Cash reclassified to assets held for sale at beginning of period— 11,383 
Cash reclassified to assets held for sale at the end of period— — 
Cash, cash equivalents, and restricted cash – end of year168,104 10,573 

Operating activities
For the year ended December 31, 2021, net cash used in operating activities was approximately $53.9 million. The significant contributor to the increase in cash used during the year was the operating loss increase, adjusted for depreciation, amortization and stock-based compensation expenses in the year ended December 31, 2021 as compared to the year ended December 31, 2020. The operating loss increase in the year ended December 31, 2021 was primarily due to increased salaries and payroll-related benefits for headcount growth in sales, marketing, executive and administrative functions and professional fees incurred for public company readiness efforts, partially offset by the increase in imagery sales and corresponding gross margin.
Net cash from operating activities was unfavorably impacted by payments of $6.8 million for working capital liabilities related to the sale of Spaceflight and business insurance outflows of $4.8 million.

Investing activities
We continue to have significant cash outflows for satellite procurement and launch related services. In the year ended December 31, 2021, net cash used in investing activities increased approximately $45.2 million related to cash paid for the procurement of satellites and other launch-related costs, including launching seven satellites in 2021.

Financing activities
The most significant impact in the change in cash inflows from financing activities in the year ended December 31, 2021 as compared to the year ended December 31, 2020 was related to the Merger proceeds, PIPE shares, and Palantir financing received net of transaction costs, $244.9 million, and $58.6 million loan proceeds from the Bridge Notes offset by $6.2 million of debt issuance costs. This was partially offset by debt repayments of $22.2 million in the year ended December 31, 2021, which did not occur in the year ended December 31, 2020.


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Contractual Obligations and Commitments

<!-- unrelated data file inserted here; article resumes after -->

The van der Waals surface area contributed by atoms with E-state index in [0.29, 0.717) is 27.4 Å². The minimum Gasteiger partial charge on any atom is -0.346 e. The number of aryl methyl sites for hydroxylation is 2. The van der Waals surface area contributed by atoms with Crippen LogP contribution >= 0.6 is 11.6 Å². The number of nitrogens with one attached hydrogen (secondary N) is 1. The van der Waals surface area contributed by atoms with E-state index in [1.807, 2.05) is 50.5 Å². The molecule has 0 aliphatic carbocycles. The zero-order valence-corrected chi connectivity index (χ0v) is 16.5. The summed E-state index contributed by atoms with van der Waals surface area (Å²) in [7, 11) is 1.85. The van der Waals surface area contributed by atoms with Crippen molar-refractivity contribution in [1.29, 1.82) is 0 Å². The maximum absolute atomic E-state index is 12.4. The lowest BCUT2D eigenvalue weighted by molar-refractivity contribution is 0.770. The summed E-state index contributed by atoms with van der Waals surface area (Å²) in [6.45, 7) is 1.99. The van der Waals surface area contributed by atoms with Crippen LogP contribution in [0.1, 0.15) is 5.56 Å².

As of December 31, 2021, we have a debt facility from related parties with outstanding an outstanding principal amount of $74.1 million and $0.5 million of accrued interest, which matures in October 2024. Please see Note 22 for further information on this facility. We have operational lease commitments for the next several years related to office and remote ground station leases of $5.6 million. Please see Note 24 for further information. In addition, we entered into various operational commitments for the next several years totaling $10.0 million as of December 31, 2021.
We have commitments for multi-launch and integration services with launch services providers. As of December 31, 2021, we have commitments for two launches to include up to four satellites at estimated launch dates totaling an amount of $6.9 million with options for additional launches. The terms of the arrangements also allow for us to re-manifest the satellites if there are delays in excess of 365 days or other inexcusable delays occur with the provider. If re-manifest efforts fail, we can request a refund of all recoverable costs after 487 days from original launch date. The launch service provider invoices are based on time-based milestone payments from estimated launch dates. Payment terms are 15 days from invoice date.
As of December 31, 2021, we have a remaining commitment of $8.4 million on our satellite purchase contract with LeoStella. In addition, we entered into a non-refundable commitment to acquire additional satellite components from LeoStella for $2.2 million. The delivery schedule for the components are not specified and are subject to certain engineering milestones. Payment terms are 15 days from invoice date.

Critical Accounting Policies and Estimates
The preparation of our consolidated financial statements and related notes requires management to make judgments, estimates, and assumptions that affect the